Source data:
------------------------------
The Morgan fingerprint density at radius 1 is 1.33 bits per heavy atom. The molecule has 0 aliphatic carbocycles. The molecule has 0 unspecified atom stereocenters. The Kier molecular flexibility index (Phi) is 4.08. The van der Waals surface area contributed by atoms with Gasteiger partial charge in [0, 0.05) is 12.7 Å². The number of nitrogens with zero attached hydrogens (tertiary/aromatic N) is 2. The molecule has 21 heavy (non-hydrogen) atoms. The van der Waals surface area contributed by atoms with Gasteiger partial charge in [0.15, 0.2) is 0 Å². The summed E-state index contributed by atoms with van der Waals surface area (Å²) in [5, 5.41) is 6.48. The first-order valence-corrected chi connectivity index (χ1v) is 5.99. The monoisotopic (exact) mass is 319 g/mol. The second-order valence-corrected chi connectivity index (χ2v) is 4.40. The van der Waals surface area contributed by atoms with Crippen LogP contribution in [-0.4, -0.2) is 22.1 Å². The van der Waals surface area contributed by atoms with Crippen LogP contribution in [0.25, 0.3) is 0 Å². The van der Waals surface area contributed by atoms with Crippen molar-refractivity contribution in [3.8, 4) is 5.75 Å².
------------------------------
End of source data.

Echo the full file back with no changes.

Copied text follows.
The Morgan fingerprint density at radius 1 is 1.33 bits per heavy atom. The molecule has 0 aliphatic carbocycles. The molecule has 0 unspecified atom stereocenters. The Kier molecular flexibility index (Phi) is 4.08. The van der Waals surface area contributed by atoms with Gasteiger partial charge in [0, 0.05) is 12.7 Å². The number of nitrogens with zero attached hydrogens (tertiary/aromatic N) is 2. The molecule has 21 heavy (non-hydrogen) atoms. The van der Waals surface area contributed by atoms with Gasteiger partial charge in [0.15, 0.2) is 0 Å². The summed E-state index contributed by atoms with van der Waals surface area (Å²) in [5, 5.41) is 6.48. The first-order valence-corrected chi connectivity index (χ1v) is 5.99. The monoisotopic (exact) mass is 319 g/mol. The second-order valence-corrected chi connectivity index (χ2v) is 4.40. The van der Waals surface area contributed by atoms with Crippen LogP contribution in [-0.4, -0.2) is 22.1 Å². The van der Waals surface area contributed by atoms with Crippen LogP contribution in [0.25, 0.3) is 0 Å². The van der Waals surface area contributed by atoms with Crippen molar-refractivity contribution in [3.8, 4) is 5.75 Å².